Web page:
This study brings a fundamentally important question, why the cerebellar patients with putative vermis involvement have false perception of rotation (i.e., vertigo) even when nystagmus is not present? The question brings us to scientifically novel area of investigation where the role of cerebellum was examined in the physiology of motion perception. Contemporary literature had asked whether the human cerebellum plays a role in neural processing beyond motor control, including perception of the environment and others. Does the cerebellum influence higher brain function through multiple cerebello-cerebral loops? What are the neural strategies for the cerebellar processing of self-motion perception and perception of objects moving around? In natural behavior, the brain computes a precise internal estimate of body movement that ensures appropriate reflexive behavior and accurate perception of self-motion. Classic vestibular and eye movement studies delineated basic principles of central motion processing in pathways responsible for the reflexive eye movements—the vestibulo-ocular reflex (VOR). Perceived angular motion may also utilize the same basic principles with some fundamental differences especially in dynamic properties of perceived motion as compared to that provoked due to eye movements [2, 3, 4]. One may consider several theoretical constructs to explain differences of perceived motion without the influence of eye movements. One obvious factor is the influence of prediction in perception . Predictive behavior relies on the memory of the preceding sensations and the influence of the reaction (or percept) to the ongoing sensory input. In other words, the reaction (or percept) of ongoing sensory signal could represent the average of the predicted (cognitively determined) and current sensory signals [6, 7]. This downstream signal processing could include the weighted averaging of the prospective estimate of future movement (prediction based on the memory of the immediately preceding movement—cognitive or predictive component) and the current signal received from the sensory organs. During impoverished or disease-affected conditions, such as in patients with diffuse cerebellar insult, the cognitive or predictive component of motion cues might have a stronger influence on the computation of perceived motion . Such a mechanism might also disrupt the perceptual physiological response to rapidly changing unexpected movements, leading to perception of sways and imbalance during locomotion as well as vertigo without nystagmus. Key questions need to be addressed: what is the pattern of activation of the cerebellum during the observation of others moving around? Does the cerebellum participate actively in action perception? What is the link with the processing of internal/external kinematics at the level of cerebellar cortex and cerebellar nuclei? What is the role of the cerebellar node(s) in the processing of sways/balance in the context of social interactions, a fundamental element of human behavior?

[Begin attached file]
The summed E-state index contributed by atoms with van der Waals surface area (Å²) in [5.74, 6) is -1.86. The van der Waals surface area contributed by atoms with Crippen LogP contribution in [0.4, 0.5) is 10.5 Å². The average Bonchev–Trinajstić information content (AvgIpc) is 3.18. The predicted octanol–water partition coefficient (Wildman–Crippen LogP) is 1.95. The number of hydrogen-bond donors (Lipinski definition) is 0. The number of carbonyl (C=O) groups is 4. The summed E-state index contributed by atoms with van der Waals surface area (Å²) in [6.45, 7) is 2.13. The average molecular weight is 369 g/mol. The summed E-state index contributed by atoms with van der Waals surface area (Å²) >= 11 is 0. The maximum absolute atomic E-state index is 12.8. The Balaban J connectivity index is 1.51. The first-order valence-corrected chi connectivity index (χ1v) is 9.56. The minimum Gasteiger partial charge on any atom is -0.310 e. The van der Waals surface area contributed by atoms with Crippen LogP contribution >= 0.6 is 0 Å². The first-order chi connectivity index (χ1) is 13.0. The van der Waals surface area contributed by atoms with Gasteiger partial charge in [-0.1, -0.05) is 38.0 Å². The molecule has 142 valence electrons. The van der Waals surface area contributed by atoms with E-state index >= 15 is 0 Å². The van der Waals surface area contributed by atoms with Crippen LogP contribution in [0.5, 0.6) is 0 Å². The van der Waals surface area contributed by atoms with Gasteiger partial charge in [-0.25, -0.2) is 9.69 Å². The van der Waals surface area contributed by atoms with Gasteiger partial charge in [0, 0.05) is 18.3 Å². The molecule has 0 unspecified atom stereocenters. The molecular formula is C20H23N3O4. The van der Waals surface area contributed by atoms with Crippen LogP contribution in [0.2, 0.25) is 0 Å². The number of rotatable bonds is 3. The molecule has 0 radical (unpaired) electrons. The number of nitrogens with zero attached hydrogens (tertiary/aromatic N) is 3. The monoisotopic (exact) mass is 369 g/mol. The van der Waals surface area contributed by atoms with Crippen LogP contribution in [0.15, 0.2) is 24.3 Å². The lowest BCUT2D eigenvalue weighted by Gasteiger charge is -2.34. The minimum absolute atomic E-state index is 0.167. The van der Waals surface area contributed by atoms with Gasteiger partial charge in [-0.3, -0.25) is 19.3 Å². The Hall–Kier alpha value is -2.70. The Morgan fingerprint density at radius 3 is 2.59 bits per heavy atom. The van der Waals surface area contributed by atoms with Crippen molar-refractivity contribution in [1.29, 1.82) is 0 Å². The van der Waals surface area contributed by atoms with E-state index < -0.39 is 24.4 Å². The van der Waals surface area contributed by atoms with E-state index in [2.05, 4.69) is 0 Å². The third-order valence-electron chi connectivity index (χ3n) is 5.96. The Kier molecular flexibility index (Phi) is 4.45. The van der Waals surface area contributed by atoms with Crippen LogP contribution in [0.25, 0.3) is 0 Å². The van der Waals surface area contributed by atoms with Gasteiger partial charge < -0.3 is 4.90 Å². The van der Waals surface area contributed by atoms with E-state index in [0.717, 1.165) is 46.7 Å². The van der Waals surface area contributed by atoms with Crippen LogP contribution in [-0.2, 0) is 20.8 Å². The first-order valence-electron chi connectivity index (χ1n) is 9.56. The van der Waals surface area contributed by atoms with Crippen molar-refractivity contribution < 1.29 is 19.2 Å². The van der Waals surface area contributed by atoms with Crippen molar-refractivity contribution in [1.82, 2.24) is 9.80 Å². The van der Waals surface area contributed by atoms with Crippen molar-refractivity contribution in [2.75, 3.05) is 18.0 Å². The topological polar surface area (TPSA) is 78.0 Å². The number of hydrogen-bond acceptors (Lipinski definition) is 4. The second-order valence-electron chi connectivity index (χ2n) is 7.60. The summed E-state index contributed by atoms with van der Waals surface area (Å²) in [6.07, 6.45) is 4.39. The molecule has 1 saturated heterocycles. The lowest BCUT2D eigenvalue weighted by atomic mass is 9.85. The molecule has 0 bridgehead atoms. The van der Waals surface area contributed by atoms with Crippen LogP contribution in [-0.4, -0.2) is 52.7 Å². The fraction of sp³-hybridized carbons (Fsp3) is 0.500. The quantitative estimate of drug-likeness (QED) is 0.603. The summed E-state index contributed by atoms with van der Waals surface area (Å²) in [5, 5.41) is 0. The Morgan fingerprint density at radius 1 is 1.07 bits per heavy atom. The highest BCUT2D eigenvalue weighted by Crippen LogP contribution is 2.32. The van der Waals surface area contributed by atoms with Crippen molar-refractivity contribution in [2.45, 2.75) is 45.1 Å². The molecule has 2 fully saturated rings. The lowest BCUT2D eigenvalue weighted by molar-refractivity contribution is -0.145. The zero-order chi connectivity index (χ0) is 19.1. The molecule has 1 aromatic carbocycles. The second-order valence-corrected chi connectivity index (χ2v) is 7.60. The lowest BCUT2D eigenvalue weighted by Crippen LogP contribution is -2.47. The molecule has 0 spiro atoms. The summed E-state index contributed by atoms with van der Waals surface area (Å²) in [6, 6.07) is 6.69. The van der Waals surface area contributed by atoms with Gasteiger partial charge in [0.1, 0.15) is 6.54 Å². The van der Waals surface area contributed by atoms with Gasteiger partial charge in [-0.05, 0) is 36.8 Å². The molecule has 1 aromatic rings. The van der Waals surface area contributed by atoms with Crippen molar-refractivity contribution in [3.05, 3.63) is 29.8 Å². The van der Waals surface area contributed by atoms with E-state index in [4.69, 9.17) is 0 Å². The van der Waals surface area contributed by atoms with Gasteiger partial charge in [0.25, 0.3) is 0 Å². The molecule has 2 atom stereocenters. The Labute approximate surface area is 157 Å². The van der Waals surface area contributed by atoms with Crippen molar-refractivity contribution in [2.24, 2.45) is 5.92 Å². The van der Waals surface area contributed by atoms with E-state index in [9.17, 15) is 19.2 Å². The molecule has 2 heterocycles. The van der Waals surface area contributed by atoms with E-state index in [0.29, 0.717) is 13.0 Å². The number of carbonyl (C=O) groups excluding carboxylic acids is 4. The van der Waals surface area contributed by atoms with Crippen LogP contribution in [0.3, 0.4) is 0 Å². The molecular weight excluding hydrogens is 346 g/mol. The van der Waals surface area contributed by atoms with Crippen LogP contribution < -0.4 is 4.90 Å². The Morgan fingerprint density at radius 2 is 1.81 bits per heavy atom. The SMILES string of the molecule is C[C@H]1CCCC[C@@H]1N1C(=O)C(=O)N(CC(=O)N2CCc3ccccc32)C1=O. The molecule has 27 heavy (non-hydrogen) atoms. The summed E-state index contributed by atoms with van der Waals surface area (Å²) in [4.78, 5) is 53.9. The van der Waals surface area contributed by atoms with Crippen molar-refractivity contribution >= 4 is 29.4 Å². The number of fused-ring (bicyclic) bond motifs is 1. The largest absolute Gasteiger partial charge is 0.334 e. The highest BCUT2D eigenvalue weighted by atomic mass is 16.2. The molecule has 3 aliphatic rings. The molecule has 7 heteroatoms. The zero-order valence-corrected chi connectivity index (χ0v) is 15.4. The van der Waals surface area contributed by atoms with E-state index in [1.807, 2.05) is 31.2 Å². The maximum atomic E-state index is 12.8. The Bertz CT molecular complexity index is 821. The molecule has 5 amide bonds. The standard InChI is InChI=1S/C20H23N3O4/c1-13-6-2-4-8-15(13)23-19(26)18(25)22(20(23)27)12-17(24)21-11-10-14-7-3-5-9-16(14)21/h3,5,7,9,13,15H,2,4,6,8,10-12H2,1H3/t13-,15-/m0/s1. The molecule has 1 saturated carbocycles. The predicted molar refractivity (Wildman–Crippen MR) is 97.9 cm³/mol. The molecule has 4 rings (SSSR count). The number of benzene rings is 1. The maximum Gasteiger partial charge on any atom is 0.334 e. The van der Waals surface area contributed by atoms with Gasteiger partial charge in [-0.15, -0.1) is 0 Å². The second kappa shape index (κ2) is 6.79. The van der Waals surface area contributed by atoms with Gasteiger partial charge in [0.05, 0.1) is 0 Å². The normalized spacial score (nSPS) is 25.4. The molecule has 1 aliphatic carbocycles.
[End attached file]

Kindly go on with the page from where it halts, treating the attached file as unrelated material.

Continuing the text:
To epitomize, this editorial highlights a key study where eye movements were identified as a critical “marker” of cerebellar dysfunction in patients with vertigo. We believe in the authors’ claim that eye movements should be carefully examined not only to identify cerebellar involvement, but also to categorize cerebellar dysfunction to particular posterior fossa syndrome or Schmahmann’s syndrome. Such categorization (in future) may lead to proper identification of pharmacotherapy targets. Finally, we also emphasize the importance of the cerebellum on abnormally perceived motion even in the absence of corresponding movement. Latter deficit is organic and is far more common than clinically appreciated; it leads to substantial impairment in morbidity and quality of life in affected individuals.
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Conflict of Interest
The authors declare that they have no conflict of interest.
Ethical Committee Approval
- 1.Feil K, Strobl R, Schindler A, Krafczyk S, Goldschagg N, Frenzel C, et al. What’s behind cerebellar vertigo and dizziness? Cerebellum. 2019. https://doi.org/10.1007/s12311-018-0992-8.